A monstrous sneak peek for Halloween week!

It seems like an appropriate week to share a monster-filled, double-page picture from Lucy Lick-Me-Not and the Day Eaters.

“All around Lucy, more monsters now appeared. They howled and danced madly, they whooped, they screamed, they cheered!”

HappyHalloween!

C.C.

Kirkus Indie books of the month-October 2014


Bret and I are very excited for Lucy Lick-Me-Not and the Day Eaters to be one of the four books chosen for the Kirkus Indie books of the month list for October 2014!

More soon,

C.C.

Poetry is magic

We all know that rhymes and poetry can improve childrens vocabulary as well as their reading skills in general. Theyre an important part of the way our brains work, especially when we are young.

Lucy Lick-Me-Not is the first of my stories that was for children and the first that came out in rhyme, and it did so without my permission.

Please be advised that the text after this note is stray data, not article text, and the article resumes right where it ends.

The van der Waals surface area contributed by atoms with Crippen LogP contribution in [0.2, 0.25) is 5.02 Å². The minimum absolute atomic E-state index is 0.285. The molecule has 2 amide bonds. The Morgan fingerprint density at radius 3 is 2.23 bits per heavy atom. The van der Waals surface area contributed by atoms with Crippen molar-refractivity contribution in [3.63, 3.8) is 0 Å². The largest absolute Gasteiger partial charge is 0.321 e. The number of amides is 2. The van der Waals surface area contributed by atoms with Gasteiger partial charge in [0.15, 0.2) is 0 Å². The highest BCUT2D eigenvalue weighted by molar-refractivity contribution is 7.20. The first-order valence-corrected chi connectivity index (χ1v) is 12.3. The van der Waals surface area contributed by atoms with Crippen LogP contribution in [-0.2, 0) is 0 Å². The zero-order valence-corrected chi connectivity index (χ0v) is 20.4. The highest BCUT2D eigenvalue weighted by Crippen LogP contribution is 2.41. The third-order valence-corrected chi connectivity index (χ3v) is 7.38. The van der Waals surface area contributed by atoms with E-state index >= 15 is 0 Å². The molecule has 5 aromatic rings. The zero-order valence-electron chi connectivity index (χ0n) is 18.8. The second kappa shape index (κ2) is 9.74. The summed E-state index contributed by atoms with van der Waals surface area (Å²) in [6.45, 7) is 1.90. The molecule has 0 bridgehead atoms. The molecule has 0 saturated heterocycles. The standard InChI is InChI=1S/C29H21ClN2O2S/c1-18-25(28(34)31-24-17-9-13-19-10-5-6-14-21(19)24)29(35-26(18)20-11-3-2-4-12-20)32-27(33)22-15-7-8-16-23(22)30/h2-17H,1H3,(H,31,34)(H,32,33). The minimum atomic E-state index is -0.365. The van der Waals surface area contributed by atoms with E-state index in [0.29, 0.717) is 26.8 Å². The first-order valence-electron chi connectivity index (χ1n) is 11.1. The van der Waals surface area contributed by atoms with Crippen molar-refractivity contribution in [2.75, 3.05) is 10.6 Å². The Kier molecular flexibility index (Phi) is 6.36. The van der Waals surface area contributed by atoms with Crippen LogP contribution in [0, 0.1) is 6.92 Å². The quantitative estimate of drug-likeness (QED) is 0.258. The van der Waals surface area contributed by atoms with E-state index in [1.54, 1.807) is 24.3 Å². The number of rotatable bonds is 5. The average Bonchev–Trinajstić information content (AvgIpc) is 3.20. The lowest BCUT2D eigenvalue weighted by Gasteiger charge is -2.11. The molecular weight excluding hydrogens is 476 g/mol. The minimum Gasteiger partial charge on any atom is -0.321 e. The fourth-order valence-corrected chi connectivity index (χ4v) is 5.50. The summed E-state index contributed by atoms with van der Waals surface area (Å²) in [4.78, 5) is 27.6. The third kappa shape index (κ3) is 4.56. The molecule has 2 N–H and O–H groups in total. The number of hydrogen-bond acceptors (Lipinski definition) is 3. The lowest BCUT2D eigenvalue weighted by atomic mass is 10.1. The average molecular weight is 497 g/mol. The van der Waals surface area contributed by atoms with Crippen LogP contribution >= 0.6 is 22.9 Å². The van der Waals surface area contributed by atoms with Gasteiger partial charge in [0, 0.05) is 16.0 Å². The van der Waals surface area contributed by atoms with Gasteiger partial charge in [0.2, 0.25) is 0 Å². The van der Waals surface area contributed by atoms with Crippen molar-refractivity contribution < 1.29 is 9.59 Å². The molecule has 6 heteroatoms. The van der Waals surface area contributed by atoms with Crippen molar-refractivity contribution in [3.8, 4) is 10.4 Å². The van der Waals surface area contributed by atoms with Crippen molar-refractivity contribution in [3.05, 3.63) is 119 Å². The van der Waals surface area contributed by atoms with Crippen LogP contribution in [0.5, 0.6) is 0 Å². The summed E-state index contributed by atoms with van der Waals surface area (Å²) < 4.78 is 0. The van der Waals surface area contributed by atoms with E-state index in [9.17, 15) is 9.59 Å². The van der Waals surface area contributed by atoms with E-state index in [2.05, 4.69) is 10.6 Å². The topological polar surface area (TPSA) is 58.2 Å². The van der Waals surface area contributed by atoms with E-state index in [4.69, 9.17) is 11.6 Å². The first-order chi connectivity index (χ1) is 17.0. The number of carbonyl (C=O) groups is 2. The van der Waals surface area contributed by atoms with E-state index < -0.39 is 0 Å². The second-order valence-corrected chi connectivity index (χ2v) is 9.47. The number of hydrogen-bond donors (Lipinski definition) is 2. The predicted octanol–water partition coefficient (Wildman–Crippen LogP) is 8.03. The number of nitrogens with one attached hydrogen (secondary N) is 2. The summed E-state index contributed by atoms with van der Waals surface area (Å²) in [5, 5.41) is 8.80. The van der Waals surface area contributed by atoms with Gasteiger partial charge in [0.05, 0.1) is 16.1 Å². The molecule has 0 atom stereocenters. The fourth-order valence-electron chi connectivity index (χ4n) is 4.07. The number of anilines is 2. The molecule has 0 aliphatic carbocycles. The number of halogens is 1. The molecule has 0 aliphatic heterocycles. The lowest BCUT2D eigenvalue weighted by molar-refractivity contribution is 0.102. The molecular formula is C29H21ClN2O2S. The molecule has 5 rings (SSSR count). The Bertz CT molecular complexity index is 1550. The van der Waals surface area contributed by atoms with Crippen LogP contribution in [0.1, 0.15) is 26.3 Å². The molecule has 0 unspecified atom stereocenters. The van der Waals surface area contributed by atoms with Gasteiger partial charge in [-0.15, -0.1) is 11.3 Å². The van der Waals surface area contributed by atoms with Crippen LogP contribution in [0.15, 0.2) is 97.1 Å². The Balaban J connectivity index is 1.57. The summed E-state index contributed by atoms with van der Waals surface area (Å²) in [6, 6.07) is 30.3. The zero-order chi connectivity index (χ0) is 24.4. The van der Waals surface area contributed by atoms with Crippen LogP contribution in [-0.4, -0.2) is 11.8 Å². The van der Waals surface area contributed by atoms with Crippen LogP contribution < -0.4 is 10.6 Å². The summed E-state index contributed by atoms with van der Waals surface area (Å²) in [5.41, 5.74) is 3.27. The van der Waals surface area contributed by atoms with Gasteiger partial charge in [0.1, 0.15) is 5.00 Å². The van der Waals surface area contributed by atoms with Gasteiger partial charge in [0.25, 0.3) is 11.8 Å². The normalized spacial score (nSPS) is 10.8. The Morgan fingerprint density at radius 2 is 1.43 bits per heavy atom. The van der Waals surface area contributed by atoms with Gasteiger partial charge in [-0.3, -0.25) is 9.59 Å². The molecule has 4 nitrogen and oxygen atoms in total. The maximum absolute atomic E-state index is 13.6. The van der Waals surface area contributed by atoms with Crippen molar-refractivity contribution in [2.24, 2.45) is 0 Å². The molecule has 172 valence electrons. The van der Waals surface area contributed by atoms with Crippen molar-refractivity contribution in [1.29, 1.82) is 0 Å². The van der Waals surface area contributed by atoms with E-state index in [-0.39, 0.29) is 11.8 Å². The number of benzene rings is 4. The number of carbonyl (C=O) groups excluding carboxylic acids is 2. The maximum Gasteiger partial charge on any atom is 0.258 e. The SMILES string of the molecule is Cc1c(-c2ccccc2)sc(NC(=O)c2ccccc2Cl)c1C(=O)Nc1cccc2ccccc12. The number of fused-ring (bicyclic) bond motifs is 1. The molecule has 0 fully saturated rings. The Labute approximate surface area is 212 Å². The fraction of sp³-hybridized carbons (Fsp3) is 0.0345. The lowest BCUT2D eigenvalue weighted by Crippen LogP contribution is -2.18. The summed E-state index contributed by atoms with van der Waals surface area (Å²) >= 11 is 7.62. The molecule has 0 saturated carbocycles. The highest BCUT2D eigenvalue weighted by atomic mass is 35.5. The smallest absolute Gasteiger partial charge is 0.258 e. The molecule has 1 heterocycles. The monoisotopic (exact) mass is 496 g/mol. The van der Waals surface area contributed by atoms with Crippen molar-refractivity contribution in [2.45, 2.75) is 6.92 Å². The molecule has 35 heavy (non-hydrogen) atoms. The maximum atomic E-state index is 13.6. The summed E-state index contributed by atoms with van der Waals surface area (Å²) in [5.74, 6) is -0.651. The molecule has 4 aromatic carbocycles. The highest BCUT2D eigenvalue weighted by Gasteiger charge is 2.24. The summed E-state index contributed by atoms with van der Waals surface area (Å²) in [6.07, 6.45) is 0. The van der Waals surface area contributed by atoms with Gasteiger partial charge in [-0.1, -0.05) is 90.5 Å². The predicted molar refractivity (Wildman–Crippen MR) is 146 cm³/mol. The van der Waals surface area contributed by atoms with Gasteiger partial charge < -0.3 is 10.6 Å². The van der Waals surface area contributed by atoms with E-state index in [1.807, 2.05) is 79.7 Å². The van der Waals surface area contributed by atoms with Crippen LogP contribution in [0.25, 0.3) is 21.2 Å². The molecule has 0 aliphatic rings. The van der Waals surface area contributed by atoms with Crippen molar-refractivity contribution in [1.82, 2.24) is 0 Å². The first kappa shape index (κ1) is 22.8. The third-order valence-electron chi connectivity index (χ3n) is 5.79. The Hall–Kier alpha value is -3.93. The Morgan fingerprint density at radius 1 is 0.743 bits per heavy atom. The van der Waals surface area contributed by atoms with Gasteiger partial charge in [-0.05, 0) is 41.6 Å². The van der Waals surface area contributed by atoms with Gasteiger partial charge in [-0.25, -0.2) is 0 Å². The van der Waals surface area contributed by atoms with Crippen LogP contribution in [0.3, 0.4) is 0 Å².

I sat down to write one day and each line naturally rhymed with the last. Once this happened, it was very important to me that it stayed that way. Friends and family would tell me I didnt have to make it rhyme and that they thought the story was good enough without it. But to me it definitely wasn’t. The books I remembered most from my childhood were the ones that rhymed - they were the most fun to read and I wanted Lucy Lick-Me-Not to be as much fun as possible.

What I think is so appealing and amazing about poetry is that music can come from static black text on a white page, that when you read out loud the rhythm becomes more perceptible, and that forcing your brain to collaborate with your vocal chords unlocks a primal rhythm that is deep inside all of us just waiting to be unleashed. Poems are the visceral key that can turn your voice into a musical instrument.

A poem that I read again and again for this purpose is Edgar Allen Poe’s  ‘Annabel Lee’.         You can read it here.

                                 

More soon,

C.C.

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